Trump’s refusal to abide by debate rules turned the showdown, supposed to allow candidates to present their policies and showcase their styles, into one long, horrible talkshow.
The single most common question I got in emails from you: Why didn’t moderator Chris Wallace have a mute button to stop Trump’s interruptions?
Biden encouraged everyone to vote and promised to accept the election results. The President did the opposite, on both counts.
Trump went after mail-in ballots — Ripe for a fraud!, he said, repeating previous false claims and undercutting people who don’t want to go to the polls.
He went after in-person voting — Needs to be watched!, he said, and encouraged his supporters to go to the polls and watch everyone else vote, code, suggesting there would be fraud there too, and inviting the kind of voter intimidation that had the GOP on a sort of probation from the 1980s until this year.
There’s no evidence of any large-scale fraud, of course, but Trump doesn’t want to dwell on those facts. He wants chaos. And that’s what he’ll get if the people who believe what he says show up en masse because the President told them to.
In Pennsylvania, each campaign can have two and each party can have three. A disagreement over those rules and how they’re applied in Pennsylvania got Trump poll watchers ejected from an early voting site in Philadelphia, which had Trump howling fraud at the debate.
Literally antidemocratic. His effort to undercut the vote is the kind of thing the US complains about in other countries, according to the author Nina Jankowicz, who has observed foreign elections.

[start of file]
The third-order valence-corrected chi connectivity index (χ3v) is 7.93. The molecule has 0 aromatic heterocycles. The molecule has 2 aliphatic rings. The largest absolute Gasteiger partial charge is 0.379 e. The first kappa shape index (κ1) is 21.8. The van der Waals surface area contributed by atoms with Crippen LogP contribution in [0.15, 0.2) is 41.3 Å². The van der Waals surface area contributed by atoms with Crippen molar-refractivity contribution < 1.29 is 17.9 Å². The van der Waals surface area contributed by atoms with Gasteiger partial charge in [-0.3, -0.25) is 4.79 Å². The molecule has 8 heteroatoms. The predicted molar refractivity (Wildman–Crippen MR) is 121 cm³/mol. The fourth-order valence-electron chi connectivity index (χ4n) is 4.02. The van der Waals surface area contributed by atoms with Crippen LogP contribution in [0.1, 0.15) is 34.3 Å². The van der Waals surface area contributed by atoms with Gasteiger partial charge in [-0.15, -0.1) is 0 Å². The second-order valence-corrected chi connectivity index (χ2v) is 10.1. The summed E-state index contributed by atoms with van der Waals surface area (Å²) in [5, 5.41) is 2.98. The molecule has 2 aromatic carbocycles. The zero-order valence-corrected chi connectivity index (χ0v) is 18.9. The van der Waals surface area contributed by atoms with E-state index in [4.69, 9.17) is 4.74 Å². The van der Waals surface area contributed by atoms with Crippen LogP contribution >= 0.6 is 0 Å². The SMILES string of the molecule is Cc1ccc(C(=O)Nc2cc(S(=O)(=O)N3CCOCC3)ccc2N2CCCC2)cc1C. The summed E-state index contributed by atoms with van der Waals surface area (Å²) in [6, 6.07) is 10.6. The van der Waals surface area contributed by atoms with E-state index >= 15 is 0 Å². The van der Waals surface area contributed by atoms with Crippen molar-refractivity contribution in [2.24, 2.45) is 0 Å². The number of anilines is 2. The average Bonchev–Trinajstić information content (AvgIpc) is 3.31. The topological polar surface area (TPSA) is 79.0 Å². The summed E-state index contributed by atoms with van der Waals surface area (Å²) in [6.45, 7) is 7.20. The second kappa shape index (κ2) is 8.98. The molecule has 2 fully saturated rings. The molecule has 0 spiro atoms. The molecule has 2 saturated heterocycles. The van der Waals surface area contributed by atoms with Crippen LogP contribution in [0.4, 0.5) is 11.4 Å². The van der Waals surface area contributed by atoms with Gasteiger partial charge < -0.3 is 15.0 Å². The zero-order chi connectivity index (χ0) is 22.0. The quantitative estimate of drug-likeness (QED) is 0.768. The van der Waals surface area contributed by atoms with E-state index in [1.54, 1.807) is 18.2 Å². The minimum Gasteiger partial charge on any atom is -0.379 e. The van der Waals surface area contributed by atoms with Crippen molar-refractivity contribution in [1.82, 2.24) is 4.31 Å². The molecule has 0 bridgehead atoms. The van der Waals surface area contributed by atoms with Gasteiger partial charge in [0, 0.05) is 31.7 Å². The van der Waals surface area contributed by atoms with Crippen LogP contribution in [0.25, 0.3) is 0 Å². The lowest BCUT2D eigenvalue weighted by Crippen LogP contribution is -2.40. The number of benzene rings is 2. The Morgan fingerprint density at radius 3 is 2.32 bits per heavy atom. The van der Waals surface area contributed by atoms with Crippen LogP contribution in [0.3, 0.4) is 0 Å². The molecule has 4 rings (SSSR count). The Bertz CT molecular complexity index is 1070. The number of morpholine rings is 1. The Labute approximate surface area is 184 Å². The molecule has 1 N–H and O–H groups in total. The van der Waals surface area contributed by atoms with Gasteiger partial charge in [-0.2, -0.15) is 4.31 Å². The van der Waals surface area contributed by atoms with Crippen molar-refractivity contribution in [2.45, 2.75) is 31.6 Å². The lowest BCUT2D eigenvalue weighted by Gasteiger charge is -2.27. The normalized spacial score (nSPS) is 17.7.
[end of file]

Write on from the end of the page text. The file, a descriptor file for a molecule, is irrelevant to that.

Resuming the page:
“Election observation is not something anyone can simply *go and do.* It requires training. It requires restraint. The fact that the President is encouraging his supporters to ‘go and watch’ is inviting voter intimidation and potentially violence,” she wrote.
“One of the things we look for when we are visiting polling stations in foreign countries is large crowds that are clearly there to agitate for one party or another. This is an indication that something is very wrong, that one group is trying to keep another away from the polls.”
And while I’ve seen the argument that substance was drowned out of the debate, I disagree.
Trump’s substance was on full display when he:
- refused to condemn a white supremacist group, leading them to celebrate
- further questioned the legitimacy of US elections
- called his supporters to polling places, raising the specter of posses to intimidate voters in US cities
- repeatedly lied and misled about the Covid outbreak and whether people should wear masks
- continually attacked Biden’s son, Hunter, even right after Biden brought up his dead son, Beau
- essentially confirmed he paid almost no federal income tax and then bragged about it
- insulted Biden’s intelligence
It’s not like Biden was particularly excellent at the debate. His answers weren’t particularly crisp, his policy proposals weren’t clearly related as they are on his website and he wouldn’t distance himself from either ending the filibuster in the Senate or court packing as ways around Republican policy roadblocks.
He mostly laughed off or ignored Trump’s bait, focusing instead on the feckless Chris Wallace, the Fox News anchor who couldn’t control his network’s favored candidate, and laughing off insult after insult.
But there were flashes of frustration from Biden, as he told Trump to “shut up” and then, later, called him a “clown.”
The debate won’t be remembered for Biden, however, because Trump intentionally tried to dominate every exchange.
“Throughout the hour, (Sean) Hannity and his guests continued to depict Biden as a senile old man — a notion that has been promoted by the conservative network for weeks — who lost the face-off. Meanwhile, they portrayed Trump as a fearless warrior,” he wrote.
Three more debates? There will now be legitimate questions about whether, if Trump feels the need to just rip up debate rules and talk all over Biden, there should be more debates.
But Biden almost surely won’t pull out of any debate for fear of showing weakness.
Next up: The vice presidential debate, between Democrat Kamala Harris and Republican Mike Pence, is next Wednesday, October 7.
CORRECTION: This story has been updated to correct the day of the first presidential debate to Tuesday.